Rex begonias(Begonia rex-cultorum hyb.) are large-leaved and an extremely colorful group of plants. Many types are available offering a wide array of color markings and patterns. Plants grow 12 to 15 inches tall, forming mounds. Rex begonias grow best when planted in the shade in soil that is uniformly moist. They can be overwintered as a houseplant if given sufficient light.
Caladium(Caladium bicolor) is a tender, tuberose-rooted perennial growing 8 inches to 3 feet tall. It produces excellent elephant-ear-like foliage in a variety of colors. Some varieties produce glossy, strap-like leaves. Caladium does best in the shade with the strap-like forms growing well in partial to full sun. Dig the tubers in the fall and store them in slightly damp peat or sawdust in an area no colder than 60 degrees.
Canna Lily(Cana x generalis) offers striking foliage on plants that grow from (3 to 14 feet) tall. Cannas prefer full sun and plenty of moisture. Almost any canna will grow in standing water if tubers are started in water. Dig the tubers in the fall after a light frost and store them in a cool area.
Elephant ears(Xanthosoma sp., Alocasia sp., Colocasia sp.) are a group of dramatic plants with large and colorful leaves. Colors range from chartreuse to almost black. Plants can achieve enormous size over the summer. Elephant ears thrive in a high organic matter soil with plenty of water in partial shade. Elephant ears enjoy weekly applications of liquid fertilizer to enhance their appearance. They are tender plants that need to be dug up in the fall. Store the tubers in a cool dry place.
Lavender Cotton(Santolina chamaecyparissus) has excellent silver-gray foliage that has a musty odor. Grows best in full sun in very well drained soil. Plant grows to about 18 inches and is used as a specimen plant or can be trimmed to a compact temporary hedge. Santolina may be winter hardy with protection or can be overwintered indoors as a houseplant.
Copperleaf(Acalypha wilkesiana) is a large, copper-colored oval foliage on plants that grow to about four feet tall. Prefers full sun and well-drained soil. Excellent specimen plant. Can be overwintered as a houseplant if given very high light.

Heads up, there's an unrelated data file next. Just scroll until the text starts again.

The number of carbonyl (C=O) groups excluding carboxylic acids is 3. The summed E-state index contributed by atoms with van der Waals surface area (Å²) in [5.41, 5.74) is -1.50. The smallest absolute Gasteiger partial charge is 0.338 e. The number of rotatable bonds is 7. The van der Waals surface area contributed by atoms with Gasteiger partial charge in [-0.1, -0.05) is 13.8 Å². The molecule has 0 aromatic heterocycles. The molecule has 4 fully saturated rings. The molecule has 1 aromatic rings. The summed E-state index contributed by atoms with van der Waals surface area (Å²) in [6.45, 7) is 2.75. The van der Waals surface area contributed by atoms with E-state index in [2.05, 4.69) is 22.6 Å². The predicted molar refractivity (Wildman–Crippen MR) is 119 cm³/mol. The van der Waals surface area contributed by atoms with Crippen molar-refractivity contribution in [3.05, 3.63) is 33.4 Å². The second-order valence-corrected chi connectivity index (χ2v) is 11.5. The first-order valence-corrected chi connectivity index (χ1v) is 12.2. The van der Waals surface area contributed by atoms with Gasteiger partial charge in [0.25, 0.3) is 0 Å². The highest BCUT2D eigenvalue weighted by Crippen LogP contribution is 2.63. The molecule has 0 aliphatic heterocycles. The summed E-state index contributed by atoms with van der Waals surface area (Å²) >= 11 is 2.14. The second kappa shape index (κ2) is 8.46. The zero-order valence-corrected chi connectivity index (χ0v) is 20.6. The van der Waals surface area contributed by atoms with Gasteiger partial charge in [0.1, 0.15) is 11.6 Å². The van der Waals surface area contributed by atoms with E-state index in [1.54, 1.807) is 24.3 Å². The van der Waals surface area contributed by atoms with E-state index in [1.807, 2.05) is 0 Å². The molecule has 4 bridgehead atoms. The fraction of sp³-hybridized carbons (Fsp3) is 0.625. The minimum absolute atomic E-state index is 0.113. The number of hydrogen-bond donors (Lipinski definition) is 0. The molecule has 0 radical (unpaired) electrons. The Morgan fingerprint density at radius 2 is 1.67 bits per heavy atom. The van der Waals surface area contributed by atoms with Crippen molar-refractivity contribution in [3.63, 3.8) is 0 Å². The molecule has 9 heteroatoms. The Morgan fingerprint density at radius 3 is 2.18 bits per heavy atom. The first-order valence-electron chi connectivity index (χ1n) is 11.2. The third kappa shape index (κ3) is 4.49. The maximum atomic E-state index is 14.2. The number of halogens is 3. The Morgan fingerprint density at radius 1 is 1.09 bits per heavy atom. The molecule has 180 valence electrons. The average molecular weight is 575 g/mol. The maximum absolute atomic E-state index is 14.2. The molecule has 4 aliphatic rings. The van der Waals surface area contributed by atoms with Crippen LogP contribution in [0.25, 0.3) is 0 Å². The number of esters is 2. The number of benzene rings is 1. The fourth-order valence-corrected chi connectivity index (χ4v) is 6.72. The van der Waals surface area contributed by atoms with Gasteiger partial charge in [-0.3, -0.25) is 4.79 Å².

Perilla(Perilla frutescens) are a great accent plane that resembles coleus. Grows to a height of (2 to 3 feet) prefers full sun. Good in containers and beds. Unlike coleus, perilla sends up less flower spikes that need to be deadheaded. This vegetatively propagated Perilla is not like its seed produced relatives and don’t reseed, becoming a garden problem.
Flowering maple(Abutilon sp.) is a slender, weeping shrub that provides great foliage color and interest. The maple-like leaves are often variegated with yellow or white. Plants grow to (1 to 3 feet) tall. It will sometimes provide late fall color as it is tolerant of very light frosts. Flowering maple prefers full sun and a soil that stays evenly moist. Flowering maple is a tender plant that can be overwintered as a houseplant if given very high light.
Many bananas(Musa sp.) can be grown as tender perennials in northern climates. Plants grow fast producing big and bold, often colorful leaves. Bananas do best in full to part sun in moist soil. Bananas can be overwintered by digging the root, cutting back the stem to about 6 inches, and storing like a canna. The Japanese Fiber Banana (M. basjoo) is one of the hardiest, being hardy down to 0°F when covered with ample mulch.
The foliage of the Ornamental Millet(Pennisetum glaucum) is “corn-like” in appearance but offers colors from intense burgundy red to amber/purple mix. Plants grow (3 to 5 feet) tall and prefer full sun. Millet will produce cattail-like flowers stalks. When ripe, birds are often drawn to them to feed on the seeds. Plants are good as background plants, used in mass plantings and in containers when a tall focal point is needed.
Ornamental Cabbage and Kale, Red Mustard
For great fall color to replace tired annuals, consider using ornamental cabbages and kales or red mustard(Brassica sp.). These are easily started from seed in late July and will be ready for fall planting in September. They enjoy the cool days of fall with color often intensifying as it gets cooler. Because they are frost tolerant, look for them to last well into fall and perhaps early winter it temperatures stay above 20 degrees.
Amaranth, Summer Poinsettia
Amaranth, Summer Poinsettia(Amaranthus sp) is a full sun plant grows (3 to 6 feet) tall and produces the most intensely colored foliage. New growth can offer variegated color, bright yellows, deep fiery reds, and yellows depending on the cultivar chosen. Amaranth prefers high fertility and because of their prolific reseeding habit may become a garden “weed”. Plant carefully or be ruthless with the how the following spring.